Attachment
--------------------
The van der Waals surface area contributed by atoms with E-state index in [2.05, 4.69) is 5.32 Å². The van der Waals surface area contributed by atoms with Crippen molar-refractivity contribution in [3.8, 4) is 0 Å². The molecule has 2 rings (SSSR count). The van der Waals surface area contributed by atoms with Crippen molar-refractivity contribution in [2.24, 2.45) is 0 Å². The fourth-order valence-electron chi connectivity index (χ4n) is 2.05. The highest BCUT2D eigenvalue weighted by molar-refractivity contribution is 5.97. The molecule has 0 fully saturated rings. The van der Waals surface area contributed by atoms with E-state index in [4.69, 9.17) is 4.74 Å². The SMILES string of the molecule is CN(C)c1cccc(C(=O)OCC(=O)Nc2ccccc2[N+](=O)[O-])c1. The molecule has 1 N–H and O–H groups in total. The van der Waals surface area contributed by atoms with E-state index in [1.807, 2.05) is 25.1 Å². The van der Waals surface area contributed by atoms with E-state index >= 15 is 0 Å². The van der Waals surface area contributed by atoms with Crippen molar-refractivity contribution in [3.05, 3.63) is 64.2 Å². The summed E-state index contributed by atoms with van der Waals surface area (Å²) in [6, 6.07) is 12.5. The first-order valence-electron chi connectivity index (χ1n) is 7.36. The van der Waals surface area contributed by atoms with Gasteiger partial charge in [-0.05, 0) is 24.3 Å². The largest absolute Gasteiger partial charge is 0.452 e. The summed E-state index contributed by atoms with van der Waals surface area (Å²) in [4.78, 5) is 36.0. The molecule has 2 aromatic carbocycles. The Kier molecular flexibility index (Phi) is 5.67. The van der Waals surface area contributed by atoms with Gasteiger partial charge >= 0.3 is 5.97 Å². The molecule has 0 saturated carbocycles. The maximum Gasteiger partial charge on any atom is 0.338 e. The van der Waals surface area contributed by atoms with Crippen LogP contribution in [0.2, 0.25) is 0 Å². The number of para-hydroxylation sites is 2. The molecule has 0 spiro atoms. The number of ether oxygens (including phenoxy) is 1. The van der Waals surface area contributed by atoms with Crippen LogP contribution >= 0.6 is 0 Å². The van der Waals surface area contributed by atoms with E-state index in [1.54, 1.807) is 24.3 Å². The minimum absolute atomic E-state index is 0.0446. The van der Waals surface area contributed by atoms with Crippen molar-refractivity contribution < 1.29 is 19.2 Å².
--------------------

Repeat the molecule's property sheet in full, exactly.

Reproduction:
The van der Waals surface area contributed by atoms with E-state index in [2.05, 4.69) is 5.32 Å². The van der Waals surface area contributed by atoms with Crippen molar-refractivity contribution in [3.8, 4) is 0 Å². The molecule has 2 rings (SSSR count). The van der Waals surface area contributed by atoms with Crippen molar-refractivity contribution in [2.24, 2.45) is 0 Å². The fourth-order valence-electron chi connectivity index (χ4n) is 2.05. The highest BCUT2D eigenvalue weighted by molar-refractivity contribution is 5.97. The molecule has 0 fully saturated rings. The van der Waals surface area contributed by atoms with E-state index in [4.69, 9.17) is 4.74 Å². The SMILES string of the molecule is CN(C)c1cccc(C(=O)OCC(=O)Nc2ccccc2[N+](=O)[O-])c1. The molecule has 1 N–H and O–H groups in total. The van der Waals surface area contributed by atoms with E-state index in [1.807, 2.05) is 25.1 Å². The van der Waals surface area contributed by atoms with E-state index >= 15 is 0 Å². The van der Waals surface area contributed by atoms with Crippen molar-refractivity contribution in [3.05, 3.63) is 64.2 Å². The summed E-state index contributed by atoms with van der Waals surface area (Å²) in [6, 6.07) is 12.5. The first-order valence-electron chi connectivity index (χ1n) is 7.36. The van der Waals surface area contributed by atoms with Gasteiger partial charge in [-0.05, 0) is 24.3 Å². The largest absolute Gasteiger partial charge is 0.452 e. The summed E-state index contributed by atoms with van der Waals surface area (Å²) in [4.78, 5) is 36.0. The molecule has 2 aromatic carbocycles. The Kier molecular flexibility index (Phi) is 5.67. The van der Waals surface area contributed by atoms with Gasteiger partial charge >= 0.3 is 5.97 Å². The molecule has 0 saturated carbocycles. The maximum Gasteiger partial charge on any atom is 0.338 e. The van der Waals surface area contributed by atoms with Crippen LogP contribution in [0.2, 0.25) is 0 Å². The number of para-hydroxylation sites is 2. The molecule has 0 spiro atoms. The number of ether oxygens (including phenoxy) is 1. The van der Waals surface area contributed by atoms with Crippen LogP contribution >= 0.6 is 0 Å². The van der Waals surface area contributed by atoms with E-state index in [1.54, 1.807) is 24.3 Å². The minimum absolute atomic E-state index is 0.0446. The van der Waals surface area contributed by atoms with Crippen molar-refractivity contribution < 1.29 is 19.2 Å².